I Want a Dog by Jon Agee – at a glance
The School Reading Lists’ five word review: heart’s desire, animal, love, special.
Children’s book title: I Want a Dog.
Children’s author: Jon Agee.
Genre: Picture book.
Published by: Scallywag Press.
Recommended for children aged: 4+ year-olds.
First published: Paperback September 2023.
This children’s book is ideal for: discussing choices.
To see the latest price or order, click on the book cover image.
When the small girl in this story (she is not named) calls in at the Happydale Animal Shelter, wedged between the local cake shop and the newsagents, she has only one thing on her mind. She has come equipped with her trolley, to take home her heart’s desire: a dog.
But the man running the shelter has no dogs to offer. Instead, he suggests a porcupine, then a weasel. Then he presents, in turn, an armadillo, a baby baboon, a python, a frog and a goldfish in a bowl. These are followed by a lizard dressed to look (a bit) like a dog, then an albatross, a kangaroo and a wombat. Finally, he asks the girl, ‘What’s so special about a dog ?’
The girl’s answer is the reason why anyone might want any animal to keep and take care of.
‘A dog is loyal, loving, smart, cuddly, goofy, courageous….and it’s the best friend you could ever have in the world.’
The man says he has the very thing she needs and strides off, returning with a seal. ‘This is Lucinda! She eats twenty pounds of fish every day and needs to swim in at least 3,000 cubic feet of salt water. So what do you think ?’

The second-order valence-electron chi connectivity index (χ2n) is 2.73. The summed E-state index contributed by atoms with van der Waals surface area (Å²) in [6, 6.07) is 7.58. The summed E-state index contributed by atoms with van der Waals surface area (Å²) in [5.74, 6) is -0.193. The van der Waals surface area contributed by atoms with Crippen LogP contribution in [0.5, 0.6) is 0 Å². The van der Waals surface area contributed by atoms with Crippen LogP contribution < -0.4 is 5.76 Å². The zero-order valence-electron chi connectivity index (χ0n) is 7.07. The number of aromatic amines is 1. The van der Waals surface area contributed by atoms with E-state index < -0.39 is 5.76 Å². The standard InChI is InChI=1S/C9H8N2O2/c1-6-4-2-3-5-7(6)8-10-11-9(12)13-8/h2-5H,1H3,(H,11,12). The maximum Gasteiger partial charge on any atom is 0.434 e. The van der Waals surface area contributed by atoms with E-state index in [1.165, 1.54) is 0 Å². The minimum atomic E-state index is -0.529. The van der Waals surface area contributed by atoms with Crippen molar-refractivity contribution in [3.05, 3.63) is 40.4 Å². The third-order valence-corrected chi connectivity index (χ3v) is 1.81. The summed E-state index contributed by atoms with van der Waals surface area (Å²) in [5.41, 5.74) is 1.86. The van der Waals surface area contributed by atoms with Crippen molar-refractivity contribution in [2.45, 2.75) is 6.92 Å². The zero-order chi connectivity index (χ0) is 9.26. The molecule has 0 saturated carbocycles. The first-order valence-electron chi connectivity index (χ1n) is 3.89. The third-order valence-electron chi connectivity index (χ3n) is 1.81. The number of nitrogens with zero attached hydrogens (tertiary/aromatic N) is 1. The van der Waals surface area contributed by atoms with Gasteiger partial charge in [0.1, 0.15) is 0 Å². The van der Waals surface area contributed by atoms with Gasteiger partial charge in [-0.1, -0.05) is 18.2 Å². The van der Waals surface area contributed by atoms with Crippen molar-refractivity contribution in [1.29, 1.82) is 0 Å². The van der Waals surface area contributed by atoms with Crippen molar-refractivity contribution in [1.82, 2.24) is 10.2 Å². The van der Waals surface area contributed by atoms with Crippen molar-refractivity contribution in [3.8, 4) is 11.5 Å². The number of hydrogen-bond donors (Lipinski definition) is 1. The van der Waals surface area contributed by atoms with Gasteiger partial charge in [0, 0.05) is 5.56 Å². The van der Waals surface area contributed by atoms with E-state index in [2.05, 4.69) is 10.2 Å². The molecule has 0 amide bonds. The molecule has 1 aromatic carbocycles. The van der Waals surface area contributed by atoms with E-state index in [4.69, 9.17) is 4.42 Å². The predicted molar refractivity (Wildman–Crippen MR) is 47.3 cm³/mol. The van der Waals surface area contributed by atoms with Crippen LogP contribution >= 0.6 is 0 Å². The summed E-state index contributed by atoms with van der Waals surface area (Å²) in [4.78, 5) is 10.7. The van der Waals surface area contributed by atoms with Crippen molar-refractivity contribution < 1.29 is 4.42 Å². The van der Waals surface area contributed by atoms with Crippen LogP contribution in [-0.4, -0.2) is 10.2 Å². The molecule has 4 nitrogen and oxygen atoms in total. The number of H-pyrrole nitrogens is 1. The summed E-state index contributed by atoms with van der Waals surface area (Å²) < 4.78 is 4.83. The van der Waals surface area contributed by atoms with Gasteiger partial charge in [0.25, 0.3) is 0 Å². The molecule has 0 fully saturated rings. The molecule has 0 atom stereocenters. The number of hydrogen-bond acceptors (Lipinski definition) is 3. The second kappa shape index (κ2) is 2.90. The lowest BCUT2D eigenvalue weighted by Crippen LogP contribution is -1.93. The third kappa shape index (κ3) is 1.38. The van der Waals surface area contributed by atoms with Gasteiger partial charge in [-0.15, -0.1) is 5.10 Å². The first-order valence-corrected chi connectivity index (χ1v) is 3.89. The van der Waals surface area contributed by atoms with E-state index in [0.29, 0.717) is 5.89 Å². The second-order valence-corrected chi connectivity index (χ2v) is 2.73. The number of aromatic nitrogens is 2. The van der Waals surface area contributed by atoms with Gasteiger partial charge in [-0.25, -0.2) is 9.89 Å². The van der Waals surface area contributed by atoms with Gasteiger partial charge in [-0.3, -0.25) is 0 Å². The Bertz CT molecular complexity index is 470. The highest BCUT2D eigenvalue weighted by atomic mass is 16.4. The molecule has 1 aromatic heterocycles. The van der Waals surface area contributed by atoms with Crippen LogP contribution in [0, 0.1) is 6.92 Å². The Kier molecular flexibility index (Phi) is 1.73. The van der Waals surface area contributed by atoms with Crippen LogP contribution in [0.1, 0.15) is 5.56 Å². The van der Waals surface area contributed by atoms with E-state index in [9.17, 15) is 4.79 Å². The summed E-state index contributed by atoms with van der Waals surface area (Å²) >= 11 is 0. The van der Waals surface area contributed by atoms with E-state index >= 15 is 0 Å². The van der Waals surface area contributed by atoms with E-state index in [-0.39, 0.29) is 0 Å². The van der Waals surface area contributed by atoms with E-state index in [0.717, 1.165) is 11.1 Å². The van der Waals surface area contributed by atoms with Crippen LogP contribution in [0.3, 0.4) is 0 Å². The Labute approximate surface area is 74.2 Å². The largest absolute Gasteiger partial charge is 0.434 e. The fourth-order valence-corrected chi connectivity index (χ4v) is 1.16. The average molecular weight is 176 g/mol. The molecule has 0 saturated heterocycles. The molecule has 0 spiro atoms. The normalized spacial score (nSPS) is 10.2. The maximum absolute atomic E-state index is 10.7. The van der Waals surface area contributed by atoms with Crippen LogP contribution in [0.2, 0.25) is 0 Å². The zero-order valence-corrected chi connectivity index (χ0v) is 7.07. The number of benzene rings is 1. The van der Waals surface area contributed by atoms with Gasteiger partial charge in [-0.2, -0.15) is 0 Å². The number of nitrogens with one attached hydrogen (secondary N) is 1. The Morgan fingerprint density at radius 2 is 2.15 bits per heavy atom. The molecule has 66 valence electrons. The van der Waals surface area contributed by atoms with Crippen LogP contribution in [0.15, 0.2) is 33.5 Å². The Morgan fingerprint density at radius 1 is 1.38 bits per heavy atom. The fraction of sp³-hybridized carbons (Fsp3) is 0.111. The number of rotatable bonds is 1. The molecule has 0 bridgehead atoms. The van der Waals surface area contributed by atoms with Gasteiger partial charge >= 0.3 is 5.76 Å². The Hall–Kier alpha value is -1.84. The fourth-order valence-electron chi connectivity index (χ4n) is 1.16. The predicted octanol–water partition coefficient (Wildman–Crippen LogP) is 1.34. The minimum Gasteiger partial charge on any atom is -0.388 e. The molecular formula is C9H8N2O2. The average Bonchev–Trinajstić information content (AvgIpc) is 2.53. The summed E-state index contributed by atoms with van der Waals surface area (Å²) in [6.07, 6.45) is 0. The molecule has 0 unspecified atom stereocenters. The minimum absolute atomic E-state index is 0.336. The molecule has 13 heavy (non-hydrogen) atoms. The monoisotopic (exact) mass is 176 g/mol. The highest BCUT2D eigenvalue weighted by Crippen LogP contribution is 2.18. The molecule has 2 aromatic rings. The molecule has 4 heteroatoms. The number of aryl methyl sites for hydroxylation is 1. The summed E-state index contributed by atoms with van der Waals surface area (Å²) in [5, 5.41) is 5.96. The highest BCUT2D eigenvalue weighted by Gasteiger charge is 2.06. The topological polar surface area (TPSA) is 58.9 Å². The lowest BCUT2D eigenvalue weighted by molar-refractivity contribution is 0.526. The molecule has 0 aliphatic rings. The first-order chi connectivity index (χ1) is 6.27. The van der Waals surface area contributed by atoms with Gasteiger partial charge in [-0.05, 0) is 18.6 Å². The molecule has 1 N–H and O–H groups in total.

At this point, the look that Jon Agee has created between the seal and the girl would melt the flintiest heart. I know many accomplished actors who would give a lot to achieve such subtlety of messaging with their eyes alone.
‘I’ll take her,’ says the girl. She puts the seal in her trolley and trundles home, ignoring the puzzled look of a passing car driver. ‘Dogs are overrated,’ she says, as they play together in a pool.
As always, with picture books like this, I tried it out with my five-year-old grandson.
‘So what happened at the end ?’ ‘She loved the seal. It didn’t matter it wasn’t a dog. She wanted to love and take care of an animal.’
This is a lovely book, using straightforward language in just the right amount and at the right register, clearly and economically illustrated and revealing an important insight, which I have for some time now tried to ensure that my grandson can absorb.
It is that just below, or slightly to one side of, the world which everyone else sees is one’s own personal angle of vision, with its own language, sympathies and, above all, humour. As children grow, we have to make sure that certain antennae – ones that enable them to see what is safe or dangerous, ones that can detect pain or joy in others – are properly developed. Just as important is the power to see the true oddness of the world.
Many thanks to Scallywag Press for the review copy.
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If you like I Want a Dog by Jon Agee you might also like: our reviews of My Dad is a Tree by Jon Agee, Free Kid to Good Home by Hiroshi Ito, Pops by Gavin Bishop, The Little Thing by Nick Cave, NO! said Rabbit by Marjoke Henrichs, I say Oh, You say No by John Kane and our list of books for year 1.
Browse our list of books for KS1.